Are the creators of AI really so naive, or ignorant, or just so amoral that it didn't occur to them to incorporate a fail-safe or kill-switch or equivalent within their invention? What planet do their minds occupy? Some scientific characters in fiction choose to keep control on discoveries harmful to humanity. Isn't this even more desirable in the real world?

Long before the AI that's now foisted on the world, a string of Sci-fi movies anticipated such hazards. In the 1968 classic film 2001: A Space Odyssey, the computer "Hal," unwilling to open the pod bay door for Dave, is just one of the more graphically eerie examples (Link here).

At least as popular among scientists, was the 1983 movie WarGames, with the script writer setting the character of Matthew Broderick to win a game of Global Thermonuclear War against the computer, through a whimsical use of tic-tac-toe to save the world. 

But back in the real world, isn't it time to ask whether we are yet again prepared to tolerate Amoral Intelligence as acceptable?

NOTE: Recent articles on declining enrollments in the humanities highlight what's likely a related challenge. Please see:

Maureen Dowd (2023), "Don't Kill 'Frankenstein' with Real Frankensteins at Large," New York Times, May 27,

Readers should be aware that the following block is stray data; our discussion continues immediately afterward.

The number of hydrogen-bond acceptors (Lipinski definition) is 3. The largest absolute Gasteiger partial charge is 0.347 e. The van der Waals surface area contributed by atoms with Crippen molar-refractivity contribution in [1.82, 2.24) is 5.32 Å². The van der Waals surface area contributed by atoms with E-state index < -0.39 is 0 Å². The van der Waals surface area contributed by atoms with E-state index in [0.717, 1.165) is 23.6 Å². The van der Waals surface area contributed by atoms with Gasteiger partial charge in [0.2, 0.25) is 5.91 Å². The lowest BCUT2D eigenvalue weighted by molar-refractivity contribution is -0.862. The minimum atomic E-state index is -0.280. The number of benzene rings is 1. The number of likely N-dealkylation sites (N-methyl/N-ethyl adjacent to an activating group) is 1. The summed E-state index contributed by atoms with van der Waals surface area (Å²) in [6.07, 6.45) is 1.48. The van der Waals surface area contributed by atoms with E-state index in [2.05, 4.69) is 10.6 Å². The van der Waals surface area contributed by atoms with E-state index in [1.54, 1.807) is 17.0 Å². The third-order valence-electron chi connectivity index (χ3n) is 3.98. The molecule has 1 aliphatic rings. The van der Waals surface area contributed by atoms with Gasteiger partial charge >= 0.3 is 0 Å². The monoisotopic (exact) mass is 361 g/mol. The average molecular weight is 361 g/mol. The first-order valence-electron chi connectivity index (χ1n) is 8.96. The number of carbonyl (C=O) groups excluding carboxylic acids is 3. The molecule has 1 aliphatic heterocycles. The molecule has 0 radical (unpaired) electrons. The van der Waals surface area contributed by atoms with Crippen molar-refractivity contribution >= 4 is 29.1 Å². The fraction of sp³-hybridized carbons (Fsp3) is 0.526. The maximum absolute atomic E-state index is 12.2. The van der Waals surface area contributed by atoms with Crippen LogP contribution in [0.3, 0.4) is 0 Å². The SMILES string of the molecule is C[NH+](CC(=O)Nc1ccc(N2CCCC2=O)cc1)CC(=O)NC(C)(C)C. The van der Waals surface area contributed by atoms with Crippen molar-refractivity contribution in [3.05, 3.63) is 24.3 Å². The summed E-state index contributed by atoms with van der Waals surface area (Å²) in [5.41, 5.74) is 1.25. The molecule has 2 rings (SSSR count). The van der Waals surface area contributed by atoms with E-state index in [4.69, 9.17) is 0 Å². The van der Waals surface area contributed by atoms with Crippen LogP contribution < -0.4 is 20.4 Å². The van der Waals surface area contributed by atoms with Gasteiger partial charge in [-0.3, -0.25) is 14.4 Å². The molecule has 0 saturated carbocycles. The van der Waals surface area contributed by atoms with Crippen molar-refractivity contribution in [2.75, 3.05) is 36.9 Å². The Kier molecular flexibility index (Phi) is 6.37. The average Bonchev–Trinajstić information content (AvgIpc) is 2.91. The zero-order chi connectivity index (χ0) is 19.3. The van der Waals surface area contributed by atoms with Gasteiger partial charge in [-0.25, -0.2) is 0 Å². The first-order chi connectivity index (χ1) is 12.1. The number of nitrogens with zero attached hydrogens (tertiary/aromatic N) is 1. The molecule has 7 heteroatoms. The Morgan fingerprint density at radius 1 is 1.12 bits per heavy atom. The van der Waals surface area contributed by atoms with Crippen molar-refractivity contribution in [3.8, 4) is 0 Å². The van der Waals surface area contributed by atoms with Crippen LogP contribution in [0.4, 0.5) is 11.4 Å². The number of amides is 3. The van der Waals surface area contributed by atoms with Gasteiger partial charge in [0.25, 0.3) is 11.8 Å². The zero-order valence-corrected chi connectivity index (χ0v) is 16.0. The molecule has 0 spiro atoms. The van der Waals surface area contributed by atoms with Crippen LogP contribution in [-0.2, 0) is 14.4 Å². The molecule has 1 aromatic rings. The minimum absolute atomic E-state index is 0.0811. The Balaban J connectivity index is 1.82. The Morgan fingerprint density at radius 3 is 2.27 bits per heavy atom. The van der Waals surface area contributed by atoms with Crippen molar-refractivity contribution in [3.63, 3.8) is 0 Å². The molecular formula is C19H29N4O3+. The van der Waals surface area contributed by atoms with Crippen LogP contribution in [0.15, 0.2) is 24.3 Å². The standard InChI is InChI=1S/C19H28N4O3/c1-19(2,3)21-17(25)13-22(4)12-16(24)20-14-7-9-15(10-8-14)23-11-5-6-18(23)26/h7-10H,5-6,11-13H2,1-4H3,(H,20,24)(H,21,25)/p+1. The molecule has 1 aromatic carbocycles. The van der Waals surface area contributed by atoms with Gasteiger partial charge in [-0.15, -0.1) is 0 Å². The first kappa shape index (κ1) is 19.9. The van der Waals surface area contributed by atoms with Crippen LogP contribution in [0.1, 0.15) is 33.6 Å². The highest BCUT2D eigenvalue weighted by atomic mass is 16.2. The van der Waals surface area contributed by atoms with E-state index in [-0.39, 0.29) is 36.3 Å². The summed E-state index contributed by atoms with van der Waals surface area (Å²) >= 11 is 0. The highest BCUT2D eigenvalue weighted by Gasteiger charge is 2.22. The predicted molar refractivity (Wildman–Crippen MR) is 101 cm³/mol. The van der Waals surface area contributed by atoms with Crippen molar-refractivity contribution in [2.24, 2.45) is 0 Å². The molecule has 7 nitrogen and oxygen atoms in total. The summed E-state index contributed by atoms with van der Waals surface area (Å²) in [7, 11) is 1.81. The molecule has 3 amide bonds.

Nathan Heller (2023), "The End of the English Major," New Yorker, February 27,


John Badham and Martin Brest (Directors) (1983), WarGames [Film], MGM/UA Entertainment Company / United International Pictures

Oliver Darcy (2023), "Experts are warning AI could lead to human extinction. Are we taking it seriously enough?" CNN, May 31,

Jacques Ellul (2006), "The Characteristics of Propaganda," in Garth S. Jowett and Victoria O'Donnell (Eds.), Readings in Propaganda and Persuasion: New and Classic Essays, Thousand Oaks, CA: Sage, pp. 1-49

Edward Helmore (2023), "'We are a little bit scared': OpenAI CEO warns of risks of artificial intelligence," The Guardian, March 17,

Stanley Kubrick / Stanley Kubrick, Arthur C. Clarke (Director/Writers) (1968), 2001 : A Space Odyssey [Film], Metro-Goldwyn-Mayer,